Two thirds of them are Psalms of lament, which really are ways of saying, “God. I don’t like the way you’re running the world.”    I started with three questions. Why does God hide? Is God unfair? And is God silent? And I found out that there was a period of time when God, those questions did not apply, where God was not silent, where God was not hidden in God was very fair. If you go back, particularly when the Israelites were freed from Egypt, God met with Moses in person. There were no little Jewish atheists in those days because the tent of meeting was glowing and if you doubted God’s existence, just go over and touch Mount Sinai and you would believe in God about one nanosecond before you were incinerated.

And fairness, my goodness. Go through and read the contract in Deuteronomy as Moses spelled it out. If you keep these laws, you’ll never lose a war. All of your crops will be fertile. All of your women will be fertile. You’ll always prosper. But do we look back on that time as a time of great faith? No. In fact, Paul says this was, this was the proof that that style of working doesn’t work. That here, God was answering these questions in certifiable ways and yet that really wasn’t a problem.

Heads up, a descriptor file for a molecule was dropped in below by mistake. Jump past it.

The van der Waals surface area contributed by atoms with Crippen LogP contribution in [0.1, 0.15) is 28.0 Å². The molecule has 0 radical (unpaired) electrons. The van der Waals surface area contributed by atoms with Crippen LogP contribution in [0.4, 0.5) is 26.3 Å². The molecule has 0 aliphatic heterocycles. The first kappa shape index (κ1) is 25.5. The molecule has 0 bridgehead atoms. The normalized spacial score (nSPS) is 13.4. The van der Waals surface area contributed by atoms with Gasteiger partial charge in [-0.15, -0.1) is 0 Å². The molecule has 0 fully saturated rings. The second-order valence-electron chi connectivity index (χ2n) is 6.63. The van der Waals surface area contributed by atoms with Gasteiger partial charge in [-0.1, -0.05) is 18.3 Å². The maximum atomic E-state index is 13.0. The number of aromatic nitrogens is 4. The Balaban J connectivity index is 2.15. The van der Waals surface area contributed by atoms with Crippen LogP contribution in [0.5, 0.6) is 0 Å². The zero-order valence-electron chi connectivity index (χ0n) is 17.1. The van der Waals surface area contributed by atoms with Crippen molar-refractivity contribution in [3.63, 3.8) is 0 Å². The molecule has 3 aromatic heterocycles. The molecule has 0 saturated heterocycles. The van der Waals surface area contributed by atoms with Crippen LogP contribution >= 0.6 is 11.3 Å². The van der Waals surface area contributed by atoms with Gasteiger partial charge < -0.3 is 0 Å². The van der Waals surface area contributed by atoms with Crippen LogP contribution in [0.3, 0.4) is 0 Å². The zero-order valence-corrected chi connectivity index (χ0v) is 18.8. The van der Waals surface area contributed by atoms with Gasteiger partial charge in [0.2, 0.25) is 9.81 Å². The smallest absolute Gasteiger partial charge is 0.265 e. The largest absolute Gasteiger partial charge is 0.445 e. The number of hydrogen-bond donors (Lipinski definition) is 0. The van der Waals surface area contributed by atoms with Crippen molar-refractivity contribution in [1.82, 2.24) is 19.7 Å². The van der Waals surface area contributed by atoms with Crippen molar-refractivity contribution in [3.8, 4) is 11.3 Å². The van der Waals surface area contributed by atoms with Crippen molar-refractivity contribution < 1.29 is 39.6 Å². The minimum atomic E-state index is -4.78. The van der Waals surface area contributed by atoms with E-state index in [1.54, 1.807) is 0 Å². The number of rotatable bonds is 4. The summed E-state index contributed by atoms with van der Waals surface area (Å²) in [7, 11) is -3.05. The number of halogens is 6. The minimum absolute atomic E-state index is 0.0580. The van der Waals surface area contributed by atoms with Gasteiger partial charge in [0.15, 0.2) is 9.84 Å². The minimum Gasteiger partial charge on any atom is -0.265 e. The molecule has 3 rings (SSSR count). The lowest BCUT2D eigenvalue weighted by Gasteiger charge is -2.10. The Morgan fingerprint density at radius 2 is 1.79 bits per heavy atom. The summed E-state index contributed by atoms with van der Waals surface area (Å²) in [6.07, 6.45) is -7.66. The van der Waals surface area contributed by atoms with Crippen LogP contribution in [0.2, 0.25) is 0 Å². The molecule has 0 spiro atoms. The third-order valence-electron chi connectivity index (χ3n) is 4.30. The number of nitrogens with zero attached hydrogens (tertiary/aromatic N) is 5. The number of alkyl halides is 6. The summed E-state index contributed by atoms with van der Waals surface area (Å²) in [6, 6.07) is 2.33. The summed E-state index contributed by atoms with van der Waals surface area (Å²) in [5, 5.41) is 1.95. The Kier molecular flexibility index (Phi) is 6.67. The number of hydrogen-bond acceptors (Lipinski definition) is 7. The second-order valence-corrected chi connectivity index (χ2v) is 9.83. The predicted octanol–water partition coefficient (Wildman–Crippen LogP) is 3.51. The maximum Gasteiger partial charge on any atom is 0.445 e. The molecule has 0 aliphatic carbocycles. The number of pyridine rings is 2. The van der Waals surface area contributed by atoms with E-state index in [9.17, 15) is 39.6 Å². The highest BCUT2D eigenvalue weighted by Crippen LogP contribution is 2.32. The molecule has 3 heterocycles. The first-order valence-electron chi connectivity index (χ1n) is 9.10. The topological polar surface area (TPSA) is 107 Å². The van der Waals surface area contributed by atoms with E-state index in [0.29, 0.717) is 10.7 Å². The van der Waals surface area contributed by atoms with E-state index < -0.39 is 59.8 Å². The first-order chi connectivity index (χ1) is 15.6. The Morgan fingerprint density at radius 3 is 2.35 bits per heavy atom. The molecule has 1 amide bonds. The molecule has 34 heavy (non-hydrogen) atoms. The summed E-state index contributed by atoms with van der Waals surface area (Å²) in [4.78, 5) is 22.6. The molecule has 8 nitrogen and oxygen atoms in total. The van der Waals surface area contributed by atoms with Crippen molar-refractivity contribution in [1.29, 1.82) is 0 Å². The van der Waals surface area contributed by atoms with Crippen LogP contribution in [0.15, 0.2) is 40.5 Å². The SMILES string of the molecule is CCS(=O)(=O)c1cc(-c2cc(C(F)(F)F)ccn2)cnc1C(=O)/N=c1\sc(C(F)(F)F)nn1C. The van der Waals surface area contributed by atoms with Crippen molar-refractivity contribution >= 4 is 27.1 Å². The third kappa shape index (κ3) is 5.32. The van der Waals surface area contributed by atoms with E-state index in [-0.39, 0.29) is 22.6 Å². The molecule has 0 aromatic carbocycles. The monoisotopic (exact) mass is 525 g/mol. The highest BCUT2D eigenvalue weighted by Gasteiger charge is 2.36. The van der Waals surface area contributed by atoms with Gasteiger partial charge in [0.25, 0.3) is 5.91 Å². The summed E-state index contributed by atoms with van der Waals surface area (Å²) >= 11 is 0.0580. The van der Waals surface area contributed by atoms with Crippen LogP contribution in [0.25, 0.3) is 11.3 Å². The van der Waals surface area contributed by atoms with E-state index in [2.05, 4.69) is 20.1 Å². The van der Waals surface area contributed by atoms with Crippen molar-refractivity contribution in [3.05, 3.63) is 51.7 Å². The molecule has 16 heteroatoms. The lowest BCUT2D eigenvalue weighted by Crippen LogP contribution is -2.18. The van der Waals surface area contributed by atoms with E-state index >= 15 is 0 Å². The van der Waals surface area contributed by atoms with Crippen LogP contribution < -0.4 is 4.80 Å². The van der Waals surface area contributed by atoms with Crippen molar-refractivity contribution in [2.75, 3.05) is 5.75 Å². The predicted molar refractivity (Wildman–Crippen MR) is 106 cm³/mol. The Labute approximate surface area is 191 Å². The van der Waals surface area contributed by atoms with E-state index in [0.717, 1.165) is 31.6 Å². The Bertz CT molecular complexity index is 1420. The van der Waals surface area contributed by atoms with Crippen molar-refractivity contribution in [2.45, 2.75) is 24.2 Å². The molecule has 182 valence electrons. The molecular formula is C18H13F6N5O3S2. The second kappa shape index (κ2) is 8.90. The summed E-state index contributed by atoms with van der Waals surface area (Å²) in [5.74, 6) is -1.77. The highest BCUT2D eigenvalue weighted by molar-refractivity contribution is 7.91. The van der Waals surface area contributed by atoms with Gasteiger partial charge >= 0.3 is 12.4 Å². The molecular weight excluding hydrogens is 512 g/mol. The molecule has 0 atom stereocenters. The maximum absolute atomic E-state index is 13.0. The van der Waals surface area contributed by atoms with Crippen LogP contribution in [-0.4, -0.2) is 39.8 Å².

And I started thinking, we want God to act like one of us. We want God to come down magically and fix our health problems. You know, the calf muscle that I just tore or whatever it is, and so many of our prayers are along that line, wait a minute. If God is a spirit, doesn’t God have the right to decide how God wants to act? In the Old Testament scenes, God did intervene. But when, when the holy omnipotent God steps into the laws of planet earth, there are usually body bags, usually scorch marks. So you touched the Ark of the Covenant and you die. You touched Mount Sinai and you die. You know, it’s, it’s not easy. And gradually God withdrew in a sense from doing it God’s own self, through doing it through his son who did become one of us, who was vulnerable, who got power, yes, but he didn’t exercise that he could have called on legions of angels. He didn’t. He let himself be crucified.